18/50 12 November 2019

An Israeli missile launching from the Iron Dome defence missile system, designed to intercept and destroy incoming short-range rockets and artillery shells. They were sent up to intercept rockets launched from the nearby Palestinian Gaza Strip. Israel’s military killed a commander for Palestinian militant group Islamic Jihad in a strike on his home, prompting retaliatory rocket fire and fears of a severe escalation in violence

19/50 11 November 2019

A species of deer thought to be extinct, the chevrotain, has been spotted for the first time in 30 years in the wilds of Vietnam. The deer is around the size of a domestic cat

20/50 10 November 2019

The royal motorcade of Japanese Emperor Naruhito and Empress Masako, under tight security, passes through a street in Tokyo. Thousands of people gathered for the rare open-top car parade featuring the newly enthroned Emperor

21/50 9 November 2019

People knock over a mock-up of the former Berlin Wall during a performance prior to the German first division Bundesliga football match Hertha BSC Berlin v RB Leipzig on the 30 anniversary of the fall off the wall

22/50 8 November 2019

Flames from an out of control bushfire from a nearby residential area in Harrington, northeast of Sydney. Australian firefighters warned they were in “uncharted territory” as they struggled to contain dozens of out-of-control bushfires across the east of the country

23/50 7 November 2019

Demonstrators shine lasers during a protest against Chile’s government in Santiago, the capital

24/50 6 November 2019

Activists from India’s main opposition Congress party shout slogans as they are stopped by police during a protest against what the activists say is economic slowdown in the country, in Guwahati, India

25/50 5 November 2019

Smoke rises from a fire in downtown Lagos, Nigeria. Firefighters worked hard to try and extinguish a fire at the Balogun market. Thick black smoke and flames shot from the five-story buildings as fire trucks attempted to get access

26/50 4 November 2019

Women run down a sand dune as they take part in the desert trek “Rose Trip Maroc” in the erg Chebbi near Merzouga. It is a female-oriented trek where teams of three must travel through the southern Moroccan Sahara desert with a compass, a map and a topographical reporter

27/50 3 November 2019

Riot police descend an escalator inside the City Plaza mall in Hong Kong after a bloody knife fight wounded six people there. A local pro-democracy politician had his ear bitten off during another chaotic day of political unrest in the city

28/50 2 November 2019

People participate in the celebration of the ‘muerteadas de Jalapa del Valle’, as part of the Day of the Dead in Mexico

29/50 1 November 2019

Firefighters work to control flames from a backfire during the Maria fire in Santa Paula, California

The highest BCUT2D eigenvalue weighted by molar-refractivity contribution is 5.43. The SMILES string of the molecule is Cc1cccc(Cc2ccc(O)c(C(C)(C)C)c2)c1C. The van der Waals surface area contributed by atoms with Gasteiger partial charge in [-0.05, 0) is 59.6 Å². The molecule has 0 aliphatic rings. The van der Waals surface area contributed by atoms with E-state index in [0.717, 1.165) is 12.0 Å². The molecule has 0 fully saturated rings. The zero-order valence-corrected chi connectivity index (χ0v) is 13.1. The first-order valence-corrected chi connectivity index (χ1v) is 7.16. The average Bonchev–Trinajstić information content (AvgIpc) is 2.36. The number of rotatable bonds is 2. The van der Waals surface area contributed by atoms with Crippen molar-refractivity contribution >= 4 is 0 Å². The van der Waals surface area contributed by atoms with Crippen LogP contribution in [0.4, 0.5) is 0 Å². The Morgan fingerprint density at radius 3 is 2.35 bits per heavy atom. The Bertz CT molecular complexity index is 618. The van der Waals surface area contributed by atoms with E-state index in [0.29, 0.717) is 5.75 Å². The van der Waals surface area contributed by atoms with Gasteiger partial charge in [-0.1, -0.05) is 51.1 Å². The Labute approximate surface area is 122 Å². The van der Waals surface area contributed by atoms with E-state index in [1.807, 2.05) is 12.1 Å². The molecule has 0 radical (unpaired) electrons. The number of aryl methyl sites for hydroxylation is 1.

30/50 31 October 2019

Aurora Borealis, the Northern Lights, over the Vestrahorn mountain in the east of Iceland

31/50 30 October 2019

A model presents a creation at the show Heaven Gaia by Xiong Ying during the China Fashion Week in Beijing. The fashion event runs from 25 October to 2 November

32/50 29 October 2019

Hindu devotees collect rice as offerings on ‘Annakut’ or ‘Govardhan Puja’ festival at the Madan Mohan temple in Kolkata. People in large numbers gather at the temple to collect the rice offerings in the belief that it will keep them in good health and they’ll never face poverty or scarcity of food

33/50 28 October 2019

Authorities investigate after a Port Authority bus was caught in a sinkhole in downtown Pittsburgh, Pennsylvania

34/50 27 October 2019

South Africa players celebrate after beating Wales in their Rugby World Cup semi-final match. The Springboks will face England in next Saturday’s final following fly-half Handre Pollard’s match-winning penalty four minutes from time. The match ended 19-16

35/50 26 October 2019

Participants from Thailand pose in front of the Chiang Kai-shek Memorial Hall as they take part in the annual gay pride parade in Taipei. Some two hundred thousand revellers marched through Taipei in a riot of rainbow colours and celebration as Taiwan held its first pride parade since making history in Asia by legalising gay marriage

36/50 25 October 2019

A girl enjoys a ball bath as she is being photographed at the made-for-Instagram museum ‘Cali Dreams’ in Dusseldorf, Germany. No artworks are shown in this museum, rather each visitor himself becomes an artwork by staging himself in front of one of the 25 sceneries. Cali Dreams is initially open for three months. After this test phase, however, the museum is planned as a long-term project

37/50 24 October 2019

A fire lorry speeds towards a rampant wildfire near Geyserville, California

38/50 23 October 2019

Protesters facing Lebanese army soldiers wave national flags in the area of Jal al-Dib in the northern outskirts of Beirut. A week of unprecedented street protests against the political class showed no signs of abating, despite the army moving to reopen key roads. Protests were sparked on October 17 by a proposed tax on WhatsApp and other messaging apps

39/50 22 October 2019

Liberal leader and Canadian Prime Minister Justin Trudeau waves to supporters beside his wife Sophie after the federal election at the Palais des Congres in Montreal. He managed to hold on to power, albeit of a minority government, in one of the most divisive elections in the country’s history

40/50 21 October 2019

A convoy of US vehicles is seen after withdrawing from northern Syria, on the outskirts of Dohuk, Iraq

41/50 20 October 2019

Japan players go over to thank their fans after South Africa beat them in the quarter-final of the Rugby World Cup. Makazole Mapimpi double ended the hosts’ dreams in Tokyo 3-26. The Springboks will now face Wales in the semi-finals for a place in the final